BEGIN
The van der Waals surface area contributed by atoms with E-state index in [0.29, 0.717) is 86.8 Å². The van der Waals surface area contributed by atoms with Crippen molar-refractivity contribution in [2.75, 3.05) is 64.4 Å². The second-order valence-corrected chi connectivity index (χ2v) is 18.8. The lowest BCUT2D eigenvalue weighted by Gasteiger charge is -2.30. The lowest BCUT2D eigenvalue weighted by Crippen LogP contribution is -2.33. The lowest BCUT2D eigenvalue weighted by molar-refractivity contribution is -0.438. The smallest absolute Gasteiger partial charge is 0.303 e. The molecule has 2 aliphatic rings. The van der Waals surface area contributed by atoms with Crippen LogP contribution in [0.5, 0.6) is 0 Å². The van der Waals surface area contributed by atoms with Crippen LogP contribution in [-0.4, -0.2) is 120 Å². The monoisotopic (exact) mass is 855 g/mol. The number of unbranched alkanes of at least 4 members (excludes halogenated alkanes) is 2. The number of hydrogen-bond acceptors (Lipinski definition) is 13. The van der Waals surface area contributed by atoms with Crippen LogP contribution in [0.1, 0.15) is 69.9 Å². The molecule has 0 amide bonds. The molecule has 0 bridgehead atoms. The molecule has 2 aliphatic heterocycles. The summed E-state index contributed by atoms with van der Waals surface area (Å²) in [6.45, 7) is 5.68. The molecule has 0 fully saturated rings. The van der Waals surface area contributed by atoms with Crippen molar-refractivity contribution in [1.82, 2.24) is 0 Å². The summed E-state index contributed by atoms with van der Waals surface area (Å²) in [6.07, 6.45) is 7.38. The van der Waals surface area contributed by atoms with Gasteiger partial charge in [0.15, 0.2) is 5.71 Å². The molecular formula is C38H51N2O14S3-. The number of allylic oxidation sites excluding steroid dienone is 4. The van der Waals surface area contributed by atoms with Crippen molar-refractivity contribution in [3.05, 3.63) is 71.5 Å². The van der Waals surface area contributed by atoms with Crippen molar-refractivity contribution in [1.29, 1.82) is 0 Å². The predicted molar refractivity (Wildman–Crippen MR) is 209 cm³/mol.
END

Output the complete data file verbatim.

The van der Waals surface area contributed by atoms with E-state index in [0.29, 0.717) is 86.8 Å². The van der Waals surface area contributed by atoms with Crippen molar-refractivity contribution in [2.75, 3.05) is 64.4 Å². The second-order valence-corrected chi connectivity index (χ2v) is 18.8. The lowest BCUT2D eigenvalue weighted by Gasteiger charge is -2.30. The lowest BCUT2D eigenvalue weighted by Crippen LogP contribution is -2.33. The lowest BCUT2D eigenvalue weighted by molar-refractivity contribution is -0.438. The smallest absolute Gasteiger partial charge is 0.303 e. The molecule has 2 aliphatic rings. The van der Waals surface area contributed by atoms with Crippen LogP contribution in [0.5, 0.6) is 0 Å². The van der Waals surface area contributed by atoms with Crippen LogP contribution in [-0.4, -0.2) is 120 Å². The monoisotopic (exact) mass is 855 g/mol. The number of unbranched alkanes of at least 4 members (excludes halogenated alkanes) is 2. The number of hydrogen-bond acceptors (Lipinski definition) is 13. The van der Waals surface area contributed by atoms with Crippen LogP contribution in [0.1, 0.15) is 69.9 Å². The molecule has 0 amide bonds. The molecule has 0 bridgehead atoms. The molecule has 2 aliphatic heterocycles. The summed E-state index contributed by atoms with van der Waals surface area (Å²) in [6.45, 7) is 5.68. The molecule has 0 fully saturated rings. The van der Waals surface area contributed by atoms with Crippen molar-refractivity contribution in [1.82, 2.24) is 0 Å². The summed E-state index contributed by atoms with van der Waals surface area (Å²) in [6.07, 6.45) is 7.38. The van der Waals surface area contributed by atoms with Gasteiger partial charge in [0.15, 0.2) is 5.71 Å². The molecular formula is C38H51N2O14S3-. The number of allylic oxidation sites excluding steroid dienone is 4. The van der Waals surface area contributed by atoms with Crippen molar-refractivity contribution in [3.05, 3.63) is 71.5 Å². The van der Waals surface area contributed by atoms with Crippen molar-refractivity contribution in [1.29, 1.82) is 0 Å². The predicted molar refractivity (Wildman–Crippen MR) is 209 cm³/mol.